Beanie Babies, the immensely popular plush toys that have filled stores since the 90s, take many forms from the animal kingdom. But over the past decade, an online rumour has swirled that Beanies may host an unexpected and less pleasant creature: spiders.
How did this unusual story spread so fast – and could your old Beanie Baby toys really be a biohazard ready to hatch? The truth is that Beanie Babies have never played host to spiders or their eggs, but a 2014 parody article that went viral popularized this creepy rumour, which has endured for close to a decade.
It was November 5, 2014 that the satirical website ClickHole decided to have some fun at the expense of Beanie Baby collectors. In an article that remains on the site to this day, the headline declared, ’90s Kids Rejoice! The Spider Eggs They Used To Fill Beanie Babies Are Finally Hatching!’
“If you were obsessed with Beanie Babies in the ’90s, get ready to fall in love all over again, because the spider eggs they used to fill your favorite Beanies are beginning to hatch!” the parody article announced. “Collectors all over the country have been reporting that the long-awaited day has finally arrived, with brown recluse spiderlings bursting through the seams of Beanies everywhere!”
The article went on to state that Beanie Babies each harboured around 6,000 spider eggs, but noted: “Unless you’ve been storing them in a secure, low-humidity environment, you should realistically only expect between 800 to 1,000 spiders to spawn through your Beanies’ fabric.”
The article put a horrific spin on the posable Beanie toys, describing how “eventually, the spiders will dislodge your Beanies’ eyes and begin cascading from your furry buddy’s face, spreading the fun to every dark corner and crevice of your home.”
The story spread fast on social media, gaining 1,700 comments on Facebook, where it was also shared over 58,000 times. Unfortunately, some social media users mistook the satirical piece for bona fide information on the beloved toy range.
Several users asked, “Is this a joke?” and “Is this true?”, while one person commented: “That is absolutely disgusting, if I had one of them I would be setting it on fire right now. Selling kids teddies [with] spiders’ eggs in them, that’s just wrong.”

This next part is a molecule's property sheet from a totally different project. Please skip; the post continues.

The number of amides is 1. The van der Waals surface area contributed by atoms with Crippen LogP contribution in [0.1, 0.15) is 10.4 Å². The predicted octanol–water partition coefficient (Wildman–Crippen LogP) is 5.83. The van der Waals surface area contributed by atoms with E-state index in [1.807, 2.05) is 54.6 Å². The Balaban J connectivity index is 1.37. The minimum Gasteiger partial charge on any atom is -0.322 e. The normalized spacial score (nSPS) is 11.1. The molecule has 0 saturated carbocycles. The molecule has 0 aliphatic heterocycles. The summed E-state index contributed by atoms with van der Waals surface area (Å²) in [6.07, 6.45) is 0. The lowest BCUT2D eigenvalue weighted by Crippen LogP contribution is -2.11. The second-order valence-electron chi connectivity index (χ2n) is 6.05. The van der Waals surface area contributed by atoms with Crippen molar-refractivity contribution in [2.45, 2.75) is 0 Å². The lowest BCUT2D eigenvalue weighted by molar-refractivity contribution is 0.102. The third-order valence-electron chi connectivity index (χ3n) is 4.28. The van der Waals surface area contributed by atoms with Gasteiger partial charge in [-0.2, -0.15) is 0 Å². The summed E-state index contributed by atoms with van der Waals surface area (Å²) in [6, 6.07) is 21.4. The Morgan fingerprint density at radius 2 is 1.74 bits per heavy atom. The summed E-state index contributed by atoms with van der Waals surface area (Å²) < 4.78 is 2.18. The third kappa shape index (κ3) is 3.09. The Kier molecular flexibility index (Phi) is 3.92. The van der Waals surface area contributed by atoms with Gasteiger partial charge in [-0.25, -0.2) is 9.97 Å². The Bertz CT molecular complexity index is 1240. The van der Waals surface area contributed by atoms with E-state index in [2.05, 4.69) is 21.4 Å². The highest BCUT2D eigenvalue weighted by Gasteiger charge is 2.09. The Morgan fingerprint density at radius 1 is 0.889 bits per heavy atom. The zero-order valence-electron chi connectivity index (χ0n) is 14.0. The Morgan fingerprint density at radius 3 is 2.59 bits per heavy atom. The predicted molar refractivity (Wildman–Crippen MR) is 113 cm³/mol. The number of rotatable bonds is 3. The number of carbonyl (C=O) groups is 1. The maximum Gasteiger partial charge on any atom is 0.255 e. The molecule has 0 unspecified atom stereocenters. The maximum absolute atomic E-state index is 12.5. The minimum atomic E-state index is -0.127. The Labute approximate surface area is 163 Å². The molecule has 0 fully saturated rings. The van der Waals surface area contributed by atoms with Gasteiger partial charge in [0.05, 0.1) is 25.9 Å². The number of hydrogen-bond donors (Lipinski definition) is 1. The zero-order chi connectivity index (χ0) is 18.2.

Twitter users further dissected the article, with one Beanie fan asking, “At the risk of sounding extremely gullible.. Are spiders really gonna come out of the beanie babies or what?” Another wrote: “Burn your beanie babies now!!! They were made with spider eggs!! Don’t believe me look it up!!!”
Brown recluse spiders are a venomous species from North America. They can survive for up to ten months without food or water, making them a particularly difficult pest species, but horrified 90s kids will be reassured by the news that no part of the ClickHole story is even possible, let alone true.
As fact-checking website Snopes confirmed, brown recluse spider eggs hatch in the space of a month, not 20 years. What’s more, Beanie Babies are famously stuffed with pellets known as ‘beans’.
Despite their egg-like, irregular shapes, these pellet fillings are completely artificial. They were made from polyvinylchloride (PVC) until 1998, when Ty Inc swapped to a more environmentally friendly option, polyethene pellets (PE).
Beanies with the older, PVC filling are typically rarer, making them more valuable in the eyes of some collectors. According to News 4 Jax, one Princess Diana Beanie Baby filled with Chinese PVC pellets sold for $92,500 in 2019. The tag on a Beanie Baby will indicate what kind of filling it has.
However, it is worth being wary of online Beanie Baby prices. Several experts and collectors have linked the extortionate sums to scams and money laundering schemes.